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SDSU still working to become GSU-like program
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    South Dakota State coach John Steiglemeier’s team is coming off an impressive win, a 45-0 shellacking of Stephen F. Austin. But the Jackrabbit coach said a win by that margin was not on his radar screen.
    But then again a 63-7 loss to Georgia Southern at Paulson Stadium three years ago wasn’t something he saw coming, either.
    Despite the humbling loss Steiglemeier took every positive that could be had from that game and has used it to make his team and program much better.
    “That was not a positive experience,” said Steiglemeier. “After that game we pointed out to our players that Georgia Southern is a team like we all want to be… a team with great tradition, a team that competes for a national championship, team with real high, high expectations for everyone in their program.”
    The two teams will meet for the third time Saturday at 2 p.m. at Paulson Stadium. The Jackrabbits (2-3) have won their last two while the Eagles (3-1, 1-1) are coming off a 50-21 win over Western Carolina.
    Georgia Southern won that second meeting two years ago, 55-42, in a game that was not decided until late against a South Dakota State team that has shown rapid improvement since leaving the Division II ranks four years ago.
    In their first meeting the Rabbits had only 38 scholarship players and a handful of seniors. This year for the first time they are the full complement of 63 scholarships and have 18 seniors.
    Currently a member of the Great West Conference the Jackrabbits will be a member of the Gateway Conference in 2008 and will be eligible for the playoffs.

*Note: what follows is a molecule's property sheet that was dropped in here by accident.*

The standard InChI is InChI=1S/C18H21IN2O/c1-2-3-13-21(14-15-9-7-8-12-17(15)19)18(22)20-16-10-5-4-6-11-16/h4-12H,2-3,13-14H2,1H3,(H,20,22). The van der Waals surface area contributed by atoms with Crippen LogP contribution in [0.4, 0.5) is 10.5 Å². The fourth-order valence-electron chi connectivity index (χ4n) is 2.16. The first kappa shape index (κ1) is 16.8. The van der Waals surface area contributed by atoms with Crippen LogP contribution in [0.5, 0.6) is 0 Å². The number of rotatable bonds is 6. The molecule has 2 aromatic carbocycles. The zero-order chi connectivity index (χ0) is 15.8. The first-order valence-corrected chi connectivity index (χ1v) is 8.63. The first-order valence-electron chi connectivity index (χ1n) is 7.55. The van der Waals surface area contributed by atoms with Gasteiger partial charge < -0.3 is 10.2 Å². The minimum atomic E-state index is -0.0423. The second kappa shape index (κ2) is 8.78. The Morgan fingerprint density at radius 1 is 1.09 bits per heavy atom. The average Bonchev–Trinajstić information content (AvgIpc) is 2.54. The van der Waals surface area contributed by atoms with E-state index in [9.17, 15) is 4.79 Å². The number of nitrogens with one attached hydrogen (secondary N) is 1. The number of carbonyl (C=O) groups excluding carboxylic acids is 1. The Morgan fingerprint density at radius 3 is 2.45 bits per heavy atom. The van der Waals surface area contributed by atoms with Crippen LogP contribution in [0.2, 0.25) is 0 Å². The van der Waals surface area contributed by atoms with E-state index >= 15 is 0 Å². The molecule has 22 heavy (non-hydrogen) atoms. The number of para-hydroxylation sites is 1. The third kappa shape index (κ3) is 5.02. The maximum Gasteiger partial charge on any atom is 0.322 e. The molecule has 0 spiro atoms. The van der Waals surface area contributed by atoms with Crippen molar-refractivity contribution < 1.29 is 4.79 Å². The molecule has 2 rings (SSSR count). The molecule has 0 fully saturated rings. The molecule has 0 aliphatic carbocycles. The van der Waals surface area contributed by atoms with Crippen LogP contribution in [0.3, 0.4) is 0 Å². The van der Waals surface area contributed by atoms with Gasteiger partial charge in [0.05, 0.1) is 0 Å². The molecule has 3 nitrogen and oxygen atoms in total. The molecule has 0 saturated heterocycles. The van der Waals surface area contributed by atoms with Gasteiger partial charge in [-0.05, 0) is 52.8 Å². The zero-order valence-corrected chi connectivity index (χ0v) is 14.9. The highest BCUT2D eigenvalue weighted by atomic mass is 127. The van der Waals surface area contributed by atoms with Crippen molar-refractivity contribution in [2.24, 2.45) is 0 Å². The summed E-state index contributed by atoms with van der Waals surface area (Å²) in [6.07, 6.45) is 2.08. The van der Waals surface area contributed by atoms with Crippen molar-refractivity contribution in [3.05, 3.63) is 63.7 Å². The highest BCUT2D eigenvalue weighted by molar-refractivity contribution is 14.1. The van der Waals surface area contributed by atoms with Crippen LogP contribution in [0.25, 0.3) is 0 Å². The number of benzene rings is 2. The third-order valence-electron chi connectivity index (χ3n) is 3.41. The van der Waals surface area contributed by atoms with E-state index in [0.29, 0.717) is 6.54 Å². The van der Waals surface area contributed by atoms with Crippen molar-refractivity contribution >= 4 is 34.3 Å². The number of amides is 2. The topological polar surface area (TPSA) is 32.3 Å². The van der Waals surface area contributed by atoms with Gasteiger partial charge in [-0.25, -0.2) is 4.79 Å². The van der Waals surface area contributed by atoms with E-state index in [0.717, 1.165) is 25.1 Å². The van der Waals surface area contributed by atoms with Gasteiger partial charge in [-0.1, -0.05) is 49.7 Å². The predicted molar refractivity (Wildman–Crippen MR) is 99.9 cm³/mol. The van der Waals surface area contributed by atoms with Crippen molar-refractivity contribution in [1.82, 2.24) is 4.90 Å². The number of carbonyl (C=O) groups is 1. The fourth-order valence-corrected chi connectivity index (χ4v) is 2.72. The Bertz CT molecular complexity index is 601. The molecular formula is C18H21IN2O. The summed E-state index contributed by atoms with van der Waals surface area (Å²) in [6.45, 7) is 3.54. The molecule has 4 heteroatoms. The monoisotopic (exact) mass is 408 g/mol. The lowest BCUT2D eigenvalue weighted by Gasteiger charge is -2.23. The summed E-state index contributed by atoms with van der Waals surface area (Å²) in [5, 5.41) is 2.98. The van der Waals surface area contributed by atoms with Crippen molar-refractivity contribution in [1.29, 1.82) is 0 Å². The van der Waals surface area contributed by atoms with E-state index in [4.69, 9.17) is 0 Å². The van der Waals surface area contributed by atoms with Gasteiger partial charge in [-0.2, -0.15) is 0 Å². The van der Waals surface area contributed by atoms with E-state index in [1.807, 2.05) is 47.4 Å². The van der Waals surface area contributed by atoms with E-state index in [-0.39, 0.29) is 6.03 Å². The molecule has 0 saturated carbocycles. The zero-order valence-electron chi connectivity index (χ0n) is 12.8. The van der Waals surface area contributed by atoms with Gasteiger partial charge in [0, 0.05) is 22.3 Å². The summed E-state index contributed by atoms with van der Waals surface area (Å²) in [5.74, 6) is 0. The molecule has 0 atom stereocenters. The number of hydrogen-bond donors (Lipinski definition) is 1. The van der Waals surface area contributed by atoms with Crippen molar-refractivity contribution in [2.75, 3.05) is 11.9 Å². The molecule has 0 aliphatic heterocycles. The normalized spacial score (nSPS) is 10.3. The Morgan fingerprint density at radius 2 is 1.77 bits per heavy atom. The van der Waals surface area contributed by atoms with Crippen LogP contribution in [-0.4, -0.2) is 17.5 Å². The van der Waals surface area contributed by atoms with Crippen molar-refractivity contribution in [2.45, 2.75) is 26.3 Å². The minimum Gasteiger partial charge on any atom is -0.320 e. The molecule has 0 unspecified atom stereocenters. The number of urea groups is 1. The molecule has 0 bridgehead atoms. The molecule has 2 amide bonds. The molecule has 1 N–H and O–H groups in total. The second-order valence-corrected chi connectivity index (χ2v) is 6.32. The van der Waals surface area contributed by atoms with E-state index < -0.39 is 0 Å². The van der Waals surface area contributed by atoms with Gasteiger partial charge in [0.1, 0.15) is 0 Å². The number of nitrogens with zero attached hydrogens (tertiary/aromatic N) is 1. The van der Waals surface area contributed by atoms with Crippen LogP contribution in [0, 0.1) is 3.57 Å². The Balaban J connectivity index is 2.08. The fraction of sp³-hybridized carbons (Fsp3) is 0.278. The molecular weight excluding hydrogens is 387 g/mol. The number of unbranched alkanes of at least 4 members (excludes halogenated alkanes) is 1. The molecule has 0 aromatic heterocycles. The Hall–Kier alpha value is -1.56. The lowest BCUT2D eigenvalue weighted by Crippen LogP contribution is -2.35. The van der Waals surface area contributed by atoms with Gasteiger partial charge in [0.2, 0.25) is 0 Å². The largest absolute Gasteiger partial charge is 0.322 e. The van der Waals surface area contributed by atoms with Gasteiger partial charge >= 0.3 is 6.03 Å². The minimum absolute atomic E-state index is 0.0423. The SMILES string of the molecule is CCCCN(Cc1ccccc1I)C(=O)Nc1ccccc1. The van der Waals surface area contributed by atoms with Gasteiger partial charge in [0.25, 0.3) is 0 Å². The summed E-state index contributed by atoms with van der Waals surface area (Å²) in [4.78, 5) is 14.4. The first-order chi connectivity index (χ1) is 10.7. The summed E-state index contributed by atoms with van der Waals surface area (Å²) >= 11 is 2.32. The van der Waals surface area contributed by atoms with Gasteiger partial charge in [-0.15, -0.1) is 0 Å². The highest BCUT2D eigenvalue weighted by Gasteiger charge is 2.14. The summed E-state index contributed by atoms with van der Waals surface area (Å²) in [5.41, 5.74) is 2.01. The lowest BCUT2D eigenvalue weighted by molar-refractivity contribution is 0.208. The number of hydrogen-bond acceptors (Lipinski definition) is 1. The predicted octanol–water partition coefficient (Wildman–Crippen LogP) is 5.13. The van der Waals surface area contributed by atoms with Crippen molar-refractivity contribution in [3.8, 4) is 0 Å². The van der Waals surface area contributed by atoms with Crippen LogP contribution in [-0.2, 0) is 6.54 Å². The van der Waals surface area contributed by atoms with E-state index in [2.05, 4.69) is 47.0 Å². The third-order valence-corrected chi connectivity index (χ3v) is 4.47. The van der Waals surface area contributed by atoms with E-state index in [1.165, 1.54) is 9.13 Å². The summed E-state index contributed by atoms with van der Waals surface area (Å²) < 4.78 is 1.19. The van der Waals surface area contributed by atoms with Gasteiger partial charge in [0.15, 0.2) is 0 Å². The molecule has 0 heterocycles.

Steiglemeier starts six seniors and four juniors on offense while five seniors and three juniors start on defense.
    “You plan to win, that’s what you work on,” said Steiglemeier of the wins over Texas State and S.F. Austin by a combined 85-3 score. “We played really well the week before (Texas State) and played pretty well against S.F. Austin.”
    The Jackrabbits three losses have all been to ranked teams. They opened with road losses to No. 23 Western Illinois in four overtimes, a six-point loss at No. 10 Youngstown State and a 31-17 loss to No. 2 Northern Iowa.
    “We played some pretty good football those first three games,” said Steiglemeier, “but we played some really good football teams, too.
    “As to winning the last two I think it’s a matter of the guys staying the course,” said Steiglemeier. “They believe in themselves, they believe in the program. We didn’t change anything. We’ve been lucky to have two pretty easy wins which doesn’t happen too often around here.”
    The Jackrabbits have an excellent quarterback in junior Ryan Berry and tailback Cory Koenig is one of the better running backs in the Great West Conference. Berry has thrown for 976 yards with JaRon Harris having 25 catches for 372 yards. Koenig has gained 312 yards.
    Defensively Steiglemeier said he is not planning on doing anything different to slow down Jayson Foster and the nation’s top running game. Foster is leading the nation in rushing at 197.5 yards per game and the Eagles are clicking for 390.2 on the ground.
    “We’re not going to have two guys tackling the dive and the quarterback up the field,” said Steiglemeier who watched his team keep S.F. Austin outside the red zone last week. “We’re going to play sound defense and try and limit the big play.
    “Ideally we can prevent the big play by doing things right by making them march the field,” said Steiglemeier. “We’re going to take great angles and play fundamental football.”
    Steiglemeier said he will also be counting on a productive day from his special teams. Field goal kicker Parker Douglas has made all 10 of his attempts this season including a 57-yarder last week.
    In the loss at Youngstown the Jackrabbit coach said his team took the field in awe of the Penguins and found themselves down 17-0 before settling down.
    “These kids believe in themselves because they have competed at this level,” said Steiglemeier. “We can walk on that field and not be in awe of the athletic ability and the tradition of Georgia Southern.”